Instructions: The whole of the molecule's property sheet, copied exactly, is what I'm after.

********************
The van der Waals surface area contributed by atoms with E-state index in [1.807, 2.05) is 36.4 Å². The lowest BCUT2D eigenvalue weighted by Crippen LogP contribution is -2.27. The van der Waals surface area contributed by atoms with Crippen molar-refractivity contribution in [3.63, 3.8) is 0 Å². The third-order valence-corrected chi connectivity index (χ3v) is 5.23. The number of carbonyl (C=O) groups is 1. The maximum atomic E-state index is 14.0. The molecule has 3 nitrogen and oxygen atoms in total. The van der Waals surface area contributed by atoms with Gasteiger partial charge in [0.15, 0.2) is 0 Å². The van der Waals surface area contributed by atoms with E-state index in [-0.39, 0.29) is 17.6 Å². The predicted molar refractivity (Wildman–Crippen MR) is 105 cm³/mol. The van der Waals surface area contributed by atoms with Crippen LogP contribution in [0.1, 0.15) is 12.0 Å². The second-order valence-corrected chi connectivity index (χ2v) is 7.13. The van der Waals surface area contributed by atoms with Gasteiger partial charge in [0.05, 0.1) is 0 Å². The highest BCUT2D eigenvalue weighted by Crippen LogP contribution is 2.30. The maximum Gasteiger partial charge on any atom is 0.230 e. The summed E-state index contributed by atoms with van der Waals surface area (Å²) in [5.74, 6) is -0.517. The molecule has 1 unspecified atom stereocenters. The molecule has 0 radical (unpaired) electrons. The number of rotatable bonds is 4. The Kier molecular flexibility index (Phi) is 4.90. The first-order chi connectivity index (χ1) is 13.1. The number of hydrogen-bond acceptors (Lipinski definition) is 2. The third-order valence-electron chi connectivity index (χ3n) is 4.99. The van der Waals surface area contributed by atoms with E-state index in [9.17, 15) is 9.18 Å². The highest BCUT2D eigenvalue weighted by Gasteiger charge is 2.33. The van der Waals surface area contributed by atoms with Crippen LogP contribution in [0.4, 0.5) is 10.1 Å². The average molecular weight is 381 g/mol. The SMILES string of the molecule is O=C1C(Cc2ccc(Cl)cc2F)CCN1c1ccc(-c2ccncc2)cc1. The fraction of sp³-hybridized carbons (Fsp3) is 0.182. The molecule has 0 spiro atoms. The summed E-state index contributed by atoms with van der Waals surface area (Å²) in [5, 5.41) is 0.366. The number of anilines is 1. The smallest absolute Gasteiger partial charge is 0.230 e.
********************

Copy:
The van der Waals surface area contributed by atoms with E-state index in [1.807, 2.05) is 36.4 Å². The lowest BCUT2D eigenvalue weighted by Crippen LogP contribution is -2.27. The van der Waals surface area contributed by atoms with Crippen molar-refractivity contribution in [3.63, 3.8) is 0 Å². The third-order valence-corrected chi connectivity index (χ3v) is 5.23. The number of carbonyl (C=O) groups is 1. The maximum atomic E-state index is 14.0. The molecule has 3 nitrogen and oxygen atoms in total. The van der Waals surface area contributed by atoms with Gasteiger partial charge in [0.15, 0.2) is 0 Å². The van der Waals surface area contributed by atoms with E-state index in [-0.39, 0.29) is 17.6 Å². The predicted molar refractivity (Wildman–Crippen MR) is 105 cm³/mol. The van der Waals surface area contributed by atoms with Crippen LogP contribution in [0.1, 0.15) is 12.0 Å². The second-order valence-corrected chi connectivity index (χ2v) is 7.13. The van der Waals surface area contributed by atoms with Gasteiger partial charge in [0.05, 0.1) is 0 Å². The highest BCUT2D eigenvalue weighted by Crippen LogP contribution is 2.30. The maximum Gasteiger partial charge on any atom is 0.230 e. The summed E-state index contributed by atoms with van der Waals surface area (Å²) in [5.74, 6) is -0.517. The molecule has 1 unspecified atom stereocenters. The molecule has 0 radical (unpaired) electrons. The number of rotatable bonds is 4. The Kier molecular flexibility index (Phi) is 4.90. The first-order chi connectivity index (χ1) is 13.1. The number of hydrogen-bond acceptors (Lipinski definition) is 2. The third-order valence-electron chi connectivity index (χ3n) is 4.99. The van der Waals surface area contributed by atoms with E-state index in [9.17, 15) is 9.18 Å². The highest BCUT2D eigenvalue weighted by Gasteiger charge is 2.33. The van der Waals surface area contributed by atoms with Crippen LogP contribution in [0.4, 0.5) is 10.1 Å². The average molecular weight is 381 g/mol. The SMILES string of the molecule is O=C1C(Cc2ccc(Cl)cc2F)CCN1c1ccc(-c2ccncc2)cc1. The fraction of sp³-hybridized carbons (Fsp3) is 0.182. The molecule has 0 spiro atoms. The summed E-state index contributed by atoms with van der Waals surface area (Å²) in [5, 5.41) is 0.366. The number of anilines is 1. The smallest absolute Gasteiger partial charge is 0.230 e.